By Jim Schutze
By Rachel Watts
By Lauren Drewes Daniels
By Anna Merlan
By Lee Escobedo
The first time the public heard about Olivarez's clothing label, Charro King, it was August 2005, and community leaders of all stripes were condemning its most successful shirt. The design features the words, "Welcome to Oak Cliff" and a stylized, road-sign-type image of a figure with a pistol putting a body into the open trunk of a car. The Charro King kiosk at Valley View Mall was doing a brisk business in the shirts, but mall officials suddenly decided to revoke the lease, saying customers had complained. Olivarez is convinced that the complaints came from above, not below. "The customer has to write down a complaint form, but they never gave us any of those," he says. "It was political pressure."
Univision, NBC 5 and even MSNBC ran stories quoting Oak Cliff residents outraged by the shirts. The Dallas Morning News condemned Charro King in an editorial, saying, "Any fool can make money exploiting ethnic, economic and cultural prejudices. And once that train gets rolling, where will it stop?"
In the two days of media coverage following the closing of the kiosk, Olivarez and his partner Jose Hernandez sold 1,167 shirts on their Web site, CharroKing.com. "I learned from that incident that there's no such thing as bad publicity," Olivarez says.
Out of the limelight, Olivarez continued dreaming up ever edgier designs. One uses the same traffic-sign graphics to depict people scaling a ladder over a fence. The text reads, "We can't jump, but we can climb." Another shows a chef wielding a knife next to a dog roasting on a spit. The legend: "Welcome to Mexico." Olivarez has gone through three suppliers because they can't print his shirts fast enough. Charro King has opened another Dallas kiosk, this time in Town East Mall in Mesquite, and now sells to seven other stores around the state. The Town East kiosk sells 450 to 650 shirts every week, Olivarez says.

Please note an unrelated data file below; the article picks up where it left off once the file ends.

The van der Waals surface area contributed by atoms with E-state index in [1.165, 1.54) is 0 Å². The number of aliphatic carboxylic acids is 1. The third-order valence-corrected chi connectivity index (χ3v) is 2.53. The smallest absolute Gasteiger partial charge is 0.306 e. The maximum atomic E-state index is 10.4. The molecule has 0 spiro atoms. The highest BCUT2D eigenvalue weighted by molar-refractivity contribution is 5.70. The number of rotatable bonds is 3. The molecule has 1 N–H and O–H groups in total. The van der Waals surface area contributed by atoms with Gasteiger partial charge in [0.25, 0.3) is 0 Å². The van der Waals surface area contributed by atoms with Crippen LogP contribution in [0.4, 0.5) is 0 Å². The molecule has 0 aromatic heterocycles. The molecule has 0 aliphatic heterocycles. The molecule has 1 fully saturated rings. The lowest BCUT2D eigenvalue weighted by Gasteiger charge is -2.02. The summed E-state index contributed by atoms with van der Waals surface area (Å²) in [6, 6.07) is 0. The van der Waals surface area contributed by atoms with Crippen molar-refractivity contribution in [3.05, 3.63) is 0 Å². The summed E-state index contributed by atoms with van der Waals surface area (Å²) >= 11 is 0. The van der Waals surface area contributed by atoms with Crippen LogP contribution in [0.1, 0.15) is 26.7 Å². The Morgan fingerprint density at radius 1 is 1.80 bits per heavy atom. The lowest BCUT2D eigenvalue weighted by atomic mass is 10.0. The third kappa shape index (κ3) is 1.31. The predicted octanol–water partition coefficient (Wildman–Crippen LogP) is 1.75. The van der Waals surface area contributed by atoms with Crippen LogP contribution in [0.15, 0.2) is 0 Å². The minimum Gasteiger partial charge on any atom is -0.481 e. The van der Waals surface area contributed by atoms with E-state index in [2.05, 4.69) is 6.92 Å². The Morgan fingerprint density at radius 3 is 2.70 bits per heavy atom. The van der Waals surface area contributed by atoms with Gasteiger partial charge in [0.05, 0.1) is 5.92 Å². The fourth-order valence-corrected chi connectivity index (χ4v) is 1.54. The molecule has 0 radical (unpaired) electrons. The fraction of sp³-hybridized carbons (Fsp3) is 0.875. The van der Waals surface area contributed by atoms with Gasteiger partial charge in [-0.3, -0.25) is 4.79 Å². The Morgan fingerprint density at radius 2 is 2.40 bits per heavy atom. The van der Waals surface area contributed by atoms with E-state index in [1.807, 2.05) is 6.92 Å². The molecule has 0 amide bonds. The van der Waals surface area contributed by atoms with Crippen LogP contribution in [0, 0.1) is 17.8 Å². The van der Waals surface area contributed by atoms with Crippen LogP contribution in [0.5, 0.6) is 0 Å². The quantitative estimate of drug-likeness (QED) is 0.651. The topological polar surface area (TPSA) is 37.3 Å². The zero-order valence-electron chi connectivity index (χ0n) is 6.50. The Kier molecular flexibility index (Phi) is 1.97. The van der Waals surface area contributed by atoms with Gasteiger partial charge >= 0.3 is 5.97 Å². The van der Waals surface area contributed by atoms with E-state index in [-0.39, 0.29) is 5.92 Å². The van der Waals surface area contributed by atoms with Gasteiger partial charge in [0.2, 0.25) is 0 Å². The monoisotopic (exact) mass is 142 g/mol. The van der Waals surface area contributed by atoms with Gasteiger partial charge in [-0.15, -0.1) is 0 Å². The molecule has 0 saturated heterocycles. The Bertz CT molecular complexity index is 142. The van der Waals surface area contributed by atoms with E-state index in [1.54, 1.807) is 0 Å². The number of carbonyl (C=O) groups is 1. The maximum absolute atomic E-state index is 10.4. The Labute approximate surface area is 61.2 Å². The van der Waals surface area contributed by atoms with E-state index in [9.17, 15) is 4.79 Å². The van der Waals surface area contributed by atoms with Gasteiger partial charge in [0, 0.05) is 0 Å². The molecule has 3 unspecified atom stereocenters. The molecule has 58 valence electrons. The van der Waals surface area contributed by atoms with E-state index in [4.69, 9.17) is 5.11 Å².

The designs caught the attention of Roger Sosa, aka DJ Spin, promotions director for CASA 106.7, a Latin hip-hop station. "The first time I saw them, I was like, 'Damn, I want those shirts,'" Sosa says. Now Olivarez designs shirts for CASA promotions and Charro King shirts are given away at the station's events--but not the "We can't jump" shirt. "Personally I think it's funny, and I would wear it," Sosa says. "I told him to customize one that says 'I'm an illegal,' and I'll wear it. Politically, as far as handing them out, I wouldn't want that. It's not good PR."
Far from bad PR, Olivarez sees his company's success as a signal that Mexicans are finally taking their rightful place in society. "There's a new Mexican generation that's taking pride in being Mexican," Olivarez says. "They're not afraid to go into a restaurant and start speaking Spanish." The recent immigration protests inspired a new round of designs featuring doves and the words, "We are not criminals."
Olivarez doesn't try to pose as a political leader. "It's just a stupid shirt," he says. "You can buy it, or you can just leave it there." But he does say the fact that Latinos are at last willing to make fun of themselves has a greater significance. "I just want to show people we can be hip too...Believe it or not, we can do things other than cooking or mopping the floor."